Healthcare demands will always be a growing concern. Designing an effective and caring healthcare facility is an intricate process; it must meet a full range of activities, from routine exams to life-threatening emergencies.
As healthcare facility managers, we aim to keep patients safe and in a welcoming environment that enhances quality and patient satisfaction. Therefore, a healthcare design trend we continue to see requires creating spaces that reflect calmness and strive to ease the patient's journey.
Dr. Roger Ulrich, Ph.D., and colleagues found through their research that facility design can directly impact patient and staff satisfaction, a patient’s stress experience, and organization performance metrics.
[source: Ulrich R, Quan X, Zimring C, et al. The role of the physical environment in the hospital of the 21st century: a once-in-a-lifetime opportunity. Report to The Center for Health Design, for the designing of the 21st-century hospital project. 2004. Accessed at http://www.healthdesign.org ]
We have gathered the top 11 trends that shape healthcare design and the facilities doing it right.
1. Warmer and More Inviting Interior Hospital Rooms
image credit: St. Luke's Hospital (CC BY-NC-ND 4.0)
Facilities are supporting patient comfort with spaces that make them feel more at home. Artwork, improved color palettes, and the use of natural light are ways hospitals are beginning to transition the rooms.
More healthcare facilities are incorporating bedside furniture and headwalls to favor that "home" feeling. The goal is to make patients feel comfortable and downplay the older, institutional look.
Studies have proven that a hospital's exterior and interior can dramatically affect the healing process. Gene Klow, a celebrated architect with more than 35 years of experience in the design and construction of healthcare facilities, acknowledges, “The aesthetics set the mood for the way people experience the building.” Klow states, “If an aesthetic … makes the people feel good; the patients, the staff and the visitors; [it improves] the healing and work process.”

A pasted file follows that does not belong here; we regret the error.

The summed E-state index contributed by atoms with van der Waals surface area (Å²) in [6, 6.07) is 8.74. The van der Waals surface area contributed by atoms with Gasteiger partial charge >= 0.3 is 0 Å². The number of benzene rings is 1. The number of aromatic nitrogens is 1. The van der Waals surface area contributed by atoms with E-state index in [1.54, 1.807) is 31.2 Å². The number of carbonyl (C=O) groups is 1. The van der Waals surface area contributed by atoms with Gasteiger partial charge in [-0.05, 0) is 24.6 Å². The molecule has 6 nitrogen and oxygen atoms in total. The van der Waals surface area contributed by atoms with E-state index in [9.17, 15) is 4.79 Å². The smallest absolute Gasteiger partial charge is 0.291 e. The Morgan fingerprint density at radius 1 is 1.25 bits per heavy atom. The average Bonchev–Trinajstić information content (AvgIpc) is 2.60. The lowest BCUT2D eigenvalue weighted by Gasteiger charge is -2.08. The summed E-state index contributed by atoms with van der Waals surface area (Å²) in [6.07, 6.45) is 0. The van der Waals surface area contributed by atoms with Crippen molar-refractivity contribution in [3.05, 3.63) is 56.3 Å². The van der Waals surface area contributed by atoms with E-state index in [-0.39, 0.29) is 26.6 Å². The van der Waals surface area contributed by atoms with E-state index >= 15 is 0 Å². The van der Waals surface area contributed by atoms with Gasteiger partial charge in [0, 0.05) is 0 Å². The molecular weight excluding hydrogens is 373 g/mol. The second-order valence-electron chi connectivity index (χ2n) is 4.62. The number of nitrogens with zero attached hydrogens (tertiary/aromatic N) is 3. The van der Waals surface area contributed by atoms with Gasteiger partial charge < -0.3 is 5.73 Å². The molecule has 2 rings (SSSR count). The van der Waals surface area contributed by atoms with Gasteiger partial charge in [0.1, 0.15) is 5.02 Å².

2. Customized Patient Rooms
To further reduce a patient's anxiety level, healthcare facilities are using pre-arrival patient surveys. The surveys help determine a patient's favorite item, such as a favorite food that is allowed or reading material.
Studies have shown the extra amenities induce more confidence in the level of care patients receive.
Customized rooms increase their immediate comfort level. A patient-centered approach like this is invaluable, considering the average length of stay in hospitals in the U.S. is 6 days.
3. Maximize Space and Room Functionality with Multipurpose Furniture
There is multipurpose furniture available to help with the space constraints of a hospital room. From recliners to sleeper sofas, both are ways to improve the limited space for visitors and patients.
A sleeper sofa and table allow family members to continue their daily activities and stay in the room for support. In addition, it ensures sufficient space to accommodate family members.
4. Introduce Color to Enhance a Positive Distraction
Designs with little visual clutter will help reduce stress for the patient, staff, and visitors.
Jocelyn Stroupe, director of healthcare interiors at CannonDesign (Chicago), says introducing more color comes with plenty of benefits — if done properly.
“Color can enhance the activity within a space, create a positive distraction, and promote way-finding."
5. Introduce Local Fare for Comfort
Regional influences can play a big part in healthcare design. For example, a facility in the northeast may be vastly different from one in the southwest.
Aerial Drone Video of the New Nantucket Cottage Hospital Site
Local culture shows peace and respect for their patients' lifestyles and perceptions.
Nantucket Cottage Hospital incorporates local flair with "integrated elements on the interior that reference the sea, sand, and sky as well as the local craftsmanship, including a woven wood wall in the lobby that references the island’s deep history in basket making." [source]
In the southwest, centered around the four corners area of Utah, Colorado, Arizona, and New Mexico, the decor would reflect its history and culture.
6. Lighting Design Strategies
Jennifer Kenson, principal of healthcare interiors at Francis Cauffman (Philadelphia), recommends "indirect or integrated architectural lighting to avoid the harsh effect created by direct downlighting."
Creating the right ambiance is calming for both staff and patients.
UC Health (Cincinnati) at the University of Cincinnati has recently built "an all-white tensile mesh of polyester fiber wrapping the east, west, and south exterior of the building and providing diffused, calming lighting throughout the building to address patients' light sensitivities."
The University of Cincinnati Gardner Neuroscience Institute (image credit: UC.edu)
Steelcase, a company that produces furniture, architectural and technology products for office environments, including the healthcare industry, shared one hospital experimenting with colored LED lights so patients can add more visual interest to their rooms.